Japan -- From peacocks to butterflies and betta fish, mother nature never disappoints when it colors the males of a species. Which makes sense, in species with traditional sex roles, males are more involved in competing for mates, leading females to be choosier in their selection. As a result, males evolve to display even flashier and attractive ornaments.
These color changes also happen in many primates. For example, both male and female Japanese macaques display changing red skin coloration. But in new research published in Behavioral Ecology and Sociobiology a team from Kyoto University's Primate Research Institute propose that female red skin color acts as a 'badge' of their social status and not -- as previously thought -- of fertility.
First author Lucie Rigaill explains that though female primates also display colorful traits, little is actually known about their role in mating.
Previous studies in other primates such as rhesus macaques and mandrills have shown a link between red skin color variation and ovulation or fertility. Female Japanese macaques have also been observed to acquire 'redder faces', linked to variation in sex hormone levels, leading researchers to assume that darker/redder faces are a sign of mating availability in the species.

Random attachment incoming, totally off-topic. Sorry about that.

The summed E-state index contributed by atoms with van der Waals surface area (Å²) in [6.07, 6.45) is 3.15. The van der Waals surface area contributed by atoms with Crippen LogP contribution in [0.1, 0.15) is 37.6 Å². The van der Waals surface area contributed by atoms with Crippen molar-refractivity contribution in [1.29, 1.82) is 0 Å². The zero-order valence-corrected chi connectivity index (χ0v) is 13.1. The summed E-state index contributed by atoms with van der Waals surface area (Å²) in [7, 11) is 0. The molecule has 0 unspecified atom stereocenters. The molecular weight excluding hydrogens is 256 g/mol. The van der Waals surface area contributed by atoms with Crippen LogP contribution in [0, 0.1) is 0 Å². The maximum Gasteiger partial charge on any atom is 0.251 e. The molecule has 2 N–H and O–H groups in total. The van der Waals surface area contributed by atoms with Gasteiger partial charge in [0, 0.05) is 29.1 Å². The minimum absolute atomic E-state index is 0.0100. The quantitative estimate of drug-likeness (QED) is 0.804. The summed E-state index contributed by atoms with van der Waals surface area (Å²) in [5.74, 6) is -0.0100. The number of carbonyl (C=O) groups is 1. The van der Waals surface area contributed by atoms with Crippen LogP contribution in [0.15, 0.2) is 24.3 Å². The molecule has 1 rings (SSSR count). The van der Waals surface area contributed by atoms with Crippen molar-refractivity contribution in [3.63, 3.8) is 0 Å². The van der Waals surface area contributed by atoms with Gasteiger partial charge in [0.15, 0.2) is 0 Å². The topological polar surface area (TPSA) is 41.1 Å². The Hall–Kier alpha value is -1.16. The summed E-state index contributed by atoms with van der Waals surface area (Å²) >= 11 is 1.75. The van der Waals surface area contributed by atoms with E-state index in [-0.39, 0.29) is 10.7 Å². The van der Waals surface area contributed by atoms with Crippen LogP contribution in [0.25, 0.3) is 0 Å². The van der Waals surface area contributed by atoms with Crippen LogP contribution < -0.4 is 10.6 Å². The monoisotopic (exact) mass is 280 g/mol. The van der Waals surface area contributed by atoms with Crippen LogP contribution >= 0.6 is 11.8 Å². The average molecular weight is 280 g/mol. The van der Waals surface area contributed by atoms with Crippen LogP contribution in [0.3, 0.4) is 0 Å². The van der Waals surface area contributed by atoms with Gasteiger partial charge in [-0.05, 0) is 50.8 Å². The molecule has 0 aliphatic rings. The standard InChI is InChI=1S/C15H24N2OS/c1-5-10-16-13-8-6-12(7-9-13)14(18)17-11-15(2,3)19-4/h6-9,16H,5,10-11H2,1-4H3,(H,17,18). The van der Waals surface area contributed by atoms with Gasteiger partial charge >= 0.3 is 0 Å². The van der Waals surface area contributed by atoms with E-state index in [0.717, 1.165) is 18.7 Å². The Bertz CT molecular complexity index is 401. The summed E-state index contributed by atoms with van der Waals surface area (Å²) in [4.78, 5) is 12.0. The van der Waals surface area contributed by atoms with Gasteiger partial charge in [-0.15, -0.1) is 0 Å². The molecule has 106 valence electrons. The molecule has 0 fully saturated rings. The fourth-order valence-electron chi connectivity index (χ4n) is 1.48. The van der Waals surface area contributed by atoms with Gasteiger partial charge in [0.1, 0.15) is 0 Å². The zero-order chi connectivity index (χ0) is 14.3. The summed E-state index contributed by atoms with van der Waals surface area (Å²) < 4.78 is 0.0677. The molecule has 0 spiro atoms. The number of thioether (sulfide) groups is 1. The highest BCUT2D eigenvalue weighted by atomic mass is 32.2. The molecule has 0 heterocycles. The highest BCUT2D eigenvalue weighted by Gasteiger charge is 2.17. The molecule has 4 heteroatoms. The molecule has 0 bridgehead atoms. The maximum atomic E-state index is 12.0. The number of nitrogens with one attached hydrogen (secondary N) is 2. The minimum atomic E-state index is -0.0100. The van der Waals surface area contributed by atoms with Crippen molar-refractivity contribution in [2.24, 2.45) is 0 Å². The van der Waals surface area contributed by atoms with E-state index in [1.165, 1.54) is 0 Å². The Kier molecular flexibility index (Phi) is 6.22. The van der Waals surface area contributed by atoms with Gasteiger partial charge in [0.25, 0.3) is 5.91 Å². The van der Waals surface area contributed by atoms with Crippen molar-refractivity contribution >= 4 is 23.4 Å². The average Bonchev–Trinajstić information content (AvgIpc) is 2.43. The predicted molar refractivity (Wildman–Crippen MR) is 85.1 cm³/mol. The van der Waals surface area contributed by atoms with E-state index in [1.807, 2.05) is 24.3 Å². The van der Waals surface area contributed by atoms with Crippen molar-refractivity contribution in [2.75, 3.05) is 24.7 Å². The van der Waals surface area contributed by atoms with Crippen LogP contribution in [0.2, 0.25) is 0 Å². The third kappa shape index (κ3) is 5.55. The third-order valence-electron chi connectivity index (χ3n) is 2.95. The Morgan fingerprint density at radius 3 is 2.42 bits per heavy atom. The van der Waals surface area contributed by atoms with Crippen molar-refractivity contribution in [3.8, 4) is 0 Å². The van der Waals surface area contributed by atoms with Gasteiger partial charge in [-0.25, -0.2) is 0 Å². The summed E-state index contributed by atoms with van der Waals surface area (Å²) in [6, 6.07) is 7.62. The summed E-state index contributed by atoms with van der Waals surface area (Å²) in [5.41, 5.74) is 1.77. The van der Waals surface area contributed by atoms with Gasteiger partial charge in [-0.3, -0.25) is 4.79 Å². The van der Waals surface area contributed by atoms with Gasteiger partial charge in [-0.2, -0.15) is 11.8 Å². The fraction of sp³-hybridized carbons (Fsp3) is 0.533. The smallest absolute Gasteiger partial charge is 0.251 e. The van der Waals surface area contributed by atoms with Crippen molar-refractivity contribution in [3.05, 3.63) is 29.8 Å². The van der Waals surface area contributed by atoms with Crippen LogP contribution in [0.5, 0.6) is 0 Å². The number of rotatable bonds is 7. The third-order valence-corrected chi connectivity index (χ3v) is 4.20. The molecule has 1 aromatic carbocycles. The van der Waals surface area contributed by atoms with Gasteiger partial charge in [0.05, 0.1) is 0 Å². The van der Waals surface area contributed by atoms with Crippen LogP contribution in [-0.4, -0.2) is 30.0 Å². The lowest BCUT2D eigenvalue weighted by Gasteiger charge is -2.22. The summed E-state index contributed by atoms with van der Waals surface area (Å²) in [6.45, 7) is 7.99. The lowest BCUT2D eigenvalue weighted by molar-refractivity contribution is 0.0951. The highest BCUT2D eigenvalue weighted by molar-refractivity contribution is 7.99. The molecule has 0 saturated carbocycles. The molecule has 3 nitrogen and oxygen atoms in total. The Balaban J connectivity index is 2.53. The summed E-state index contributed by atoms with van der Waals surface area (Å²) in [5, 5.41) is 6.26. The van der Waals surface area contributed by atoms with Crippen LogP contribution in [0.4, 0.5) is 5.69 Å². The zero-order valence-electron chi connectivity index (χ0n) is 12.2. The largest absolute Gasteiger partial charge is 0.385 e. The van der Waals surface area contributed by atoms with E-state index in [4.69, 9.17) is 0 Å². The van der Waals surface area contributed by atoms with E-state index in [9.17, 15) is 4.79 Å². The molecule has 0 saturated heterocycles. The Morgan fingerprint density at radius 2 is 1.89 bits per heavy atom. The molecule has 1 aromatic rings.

"Our research is about better understating human sexuality by studying the evolutionary and biological roots of primate sexual communication," explains Rigaill.
To determine if changes in skin color actually signals ovulation timing or probability of conception, the team collected face and hindquarters coloration data along with the hormone levels of selected female macaques during the winter mating season.
"We were astonished to find that, contrary to what we originally thought, changes in female skin color did not actually indicate the ovulation period! Skin color was not correlated to fertility either," continues Rigaill. "It even gets more surprising! Females of higher-social status had darker/redder hindquarters, something only reported in male primate populations until now."
Altogether, female red skin color may play a more complex role in Japanese macaques than previously thought, and in fact possibly more involved in signaling social attributes than fertility.
"We suggest that female red skin coloration acts as a 'badge' of social rank, where higher ranked females have darker/redder hindquarters," Rigaill explains. "Intriguingly, females don't show precise behavioral or coloration changes until the beginning of pregnancy, outlining a larger picture of the sexual signaling in this species: females seem to conceal ovulation but signal pregnancy."
The team is excited to have more evidence that mate choice, sexual competition, and mating strategies are dynamic and is expressed by both sexes, and are looking to expand their understanding of the evolution of sexual communication in other primate species.
The paper "The redder the better? Information content of red skin coloration in female Japanese macaques" appeared on 2nd July 2019 in the Behavioral Ecology and Sociobiology with doi: 10.1007/s00265-019-2712-x
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